Are Unicorns Real?

Barb Wire

Before you answer, “Yes, of course they’re real–unicorns are mentioned in the Bible,” Strong’s Concordance gives us the original Hebrew word as “r’eyme,” literally translated as a kind of wild bull. Why Tyndale and the King James scholars translated this as “unicorn” is not known to me.

I love cryptozoology, the most ephemeral of sciences. The cryptozoologists have to discover living animals presumed extinct, legendary, or even fictitious. And yet the moment they do discover something, it ceases to be a cryptozoological specimen and is immediately transferred to the realm or regular zoology.

So how about the unicorn? Did such a creature ever exist? People have been writing about unicorns, painting pictures of them, sewing them into tapestries, and grafting them into coats of arms for better than a thousand years.

No one has been able to produce a graceful white horse with a long horn arising from its forehead. But in a pinch, would you accept a rhinoceros?

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Not just any kind of rhino, but a prehistoric giant named Elasmotherium (see ) which just might possibly have survived into historic times in Siberia and elsewhere, giving rise to the legend of the unicorn.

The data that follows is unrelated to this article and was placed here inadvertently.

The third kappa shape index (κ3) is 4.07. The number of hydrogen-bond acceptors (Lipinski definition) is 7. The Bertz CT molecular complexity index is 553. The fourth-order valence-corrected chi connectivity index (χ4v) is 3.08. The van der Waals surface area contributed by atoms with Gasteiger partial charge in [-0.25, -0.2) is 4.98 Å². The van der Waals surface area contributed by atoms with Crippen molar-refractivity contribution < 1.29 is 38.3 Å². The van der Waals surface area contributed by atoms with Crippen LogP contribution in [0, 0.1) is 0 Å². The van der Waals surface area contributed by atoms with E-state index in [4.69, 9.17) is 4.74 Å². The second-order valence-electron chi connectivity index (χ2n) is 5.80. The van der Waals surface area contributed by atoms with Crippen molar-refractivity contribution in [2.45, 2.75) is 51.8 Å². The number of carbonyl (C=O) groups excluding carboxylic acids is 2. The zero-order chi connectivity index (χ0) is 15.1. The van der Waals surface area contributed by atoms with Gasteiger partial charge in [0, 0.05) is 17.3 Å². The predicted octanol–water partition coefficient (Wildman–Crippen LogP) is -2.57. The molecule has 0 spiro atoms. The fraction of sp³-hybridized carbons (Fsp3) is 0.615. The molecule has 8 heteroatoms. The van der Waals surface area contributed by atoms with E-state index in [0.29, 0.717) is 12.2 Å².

Oh, please–who would see a unicorn in a big, fat, hulking, clumsy rhino?

Elasmotherium had a single horn, five to six feet long, arising near the center of its forehead, rather than from the nose as in living rhinos. Paleontologists say it had long legs, “giving it a horse-like gait.” Hmm… So you slim it down a little, and you see it from a distance–it may not be safe to see it close-up–and what’ve you got?

The Jersey Devil, the mainland Thylacine, the Loch Ness Monster, Smart Growth–Oops, how did that get in there? Smart Growth has no basis in reality.

When God creates things, they’re real. When we create things, they tend to be imaginary. The Lord knew what He was doing when He limited us to that.

All the same… Siberia’s a big place, no one’s seen all of it. Maybe, on few nameless square miles of steppe, bordering a nameless forest, seen by no man but a solitary hunter with a reputation as a liar and a drunk, there still survives a tiny population of Elasmotherium.

And if Elasmotherium… why not a unicorn? Why not?

The opinions expressed by columnists are their own and do not necessarily represent the views of Barb Wire.

Lee Duigon
Lee Duigon, a contributing editor with the Chalcedon Foundation, is a former newspaper reporter and editor, small businessman, teacher, and horror novelist. He has been married to his wife, Patricia, for 34 years. See his new fantasy/adventure novels, Bell Mountain and The Cellar Beneath the Cellar, available on

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